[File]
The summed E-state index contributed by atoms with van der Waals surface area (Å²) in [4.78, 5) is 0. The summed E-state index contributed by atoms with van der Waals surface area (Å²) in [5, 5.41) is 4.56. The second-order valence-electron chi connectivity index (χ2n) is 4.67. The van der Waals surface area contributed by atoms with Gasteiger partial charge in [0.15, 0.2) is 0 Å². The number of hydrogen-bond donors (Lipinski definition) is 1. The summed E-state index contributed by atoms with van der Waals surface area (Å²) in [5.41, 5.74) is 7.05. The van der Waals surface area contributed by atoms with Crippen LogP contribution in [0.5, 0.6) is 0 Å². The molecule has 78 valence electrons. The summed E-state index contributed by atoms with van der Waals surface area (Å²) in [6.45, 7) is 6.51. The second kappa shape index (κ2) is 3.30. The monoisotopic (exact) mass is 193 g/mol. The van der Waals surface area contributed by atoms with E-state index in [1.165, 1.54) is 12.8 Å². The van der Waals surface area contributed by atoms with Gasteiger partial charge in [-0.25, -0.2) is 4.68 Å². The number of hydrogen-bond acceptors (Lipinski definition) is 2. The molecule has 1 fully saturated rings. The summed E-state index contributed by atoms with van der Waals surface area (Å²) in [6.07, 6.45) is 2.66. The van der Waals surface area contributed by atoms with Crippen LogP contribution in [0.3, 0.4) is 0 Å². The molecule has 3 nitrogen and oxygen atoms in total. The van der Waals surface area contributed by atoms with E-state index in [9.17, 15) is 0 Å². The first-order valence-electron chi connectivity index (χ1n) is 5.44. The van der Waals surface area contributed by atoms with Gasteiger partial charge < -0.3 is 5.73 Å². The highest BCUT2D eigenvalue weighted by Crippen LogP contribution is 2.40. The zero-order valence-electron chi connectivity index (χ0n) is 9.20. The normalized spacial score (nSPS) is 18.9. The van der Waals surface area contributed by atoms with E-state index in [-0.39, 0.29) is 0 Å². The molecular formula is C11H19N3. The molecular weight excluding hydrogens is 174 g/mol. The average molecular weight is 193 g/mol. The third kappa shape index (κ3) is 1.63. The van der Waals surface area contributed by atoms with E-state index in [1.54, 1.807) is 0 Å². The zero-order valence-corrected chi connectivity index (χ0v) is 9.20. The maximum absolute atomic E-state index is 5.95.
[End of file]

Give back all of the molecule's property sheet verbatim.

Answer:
The summed E-state index contributed by atoms with van der Waals surface area (Å²) in [4.78, 5) is 0. The summed E-state index contributed by atoms with van der Waals surface area (Å²) in [5, 5.41) is 4.56. The second-order valence-electron chi connectivity index (χ2n) is 4.67. The van der Waals surface area contributed by atoms with Gasteiger partial charge in [0.15, 0.2) is 0 Å². The number of hydrogen-bond donors (Lipinski definition) is 1. The summed E-state index contributed by atoms with van der Waals surface area (Å²) in [5.41, 5.74) is 7.05. The van der Waals surface area contributed by atoms with Crippen LogP contribution in [0.5, 0.6) is 0 Å². The molecule has 78 valence electrons. The summed E-state index contributed by atoms with van der Waals surface area (Å²) in [6.45, 7) is 6.51. The second kappa shape index (κ2) is 3.30. The monoisotopic (exact) mass is 193 g/mol. The van der Waals surface area contributed by atoms with E-state index in [1.165, 1.54) is 12.8 Å². The van der Waals surface area contributed by atoms with Gasteiger partial charge in [-0.25, -0.2) is 4.68 Å². The number of hydrogen-bond acceptors (Lipinski definition) is 2. The molecule has 1 fully saturated rings. The summed E-state index contributed by atoms with van der Waals surface area (Å²) in [6.07, 6.45) is 2.66. The van der Waals surface area contributed by atoms with Crippen LogP contribution in [0.3, 0.4) is 0 Å². The molecule has 3 nitrogen and oxygen atoms in total. The van der Waals surface area contributed by atoms with E-state index in [9.17, 15) is 0 Å². The first-order valence-electron chi connectivity index (χ1n) is 5.44. The van der Waals surface area contributed by atoms with Gasteiger partial charge < -0.3 is 5.73 Å². The highest BCUT2D eigenvalue weighted by Crippen LogP contribution is 2.40. The zero-order valence-electron chi connectivity index (χ0n) is 9.20. The normalized spacial score (nSPS) is 18.9. The van der Waals surface area contributed by atoms with E-state index in [-0.39, 0.29) is 0 Å². The molecular formula is C11H19N3. The molecular weight excluding hydrogens is 174 g/mol. The average molecular weight is 193 g/mol. The third kappa shape index (κ3) is 1.63. The van der Waals surface area contributed by atoms with E-state index in [1.54, 1.807) is 0 Å². The zero-order valence-corrected chi connectivity index (χ0v) is 9.20. The maximum absolute atomic E-state index is 5.95.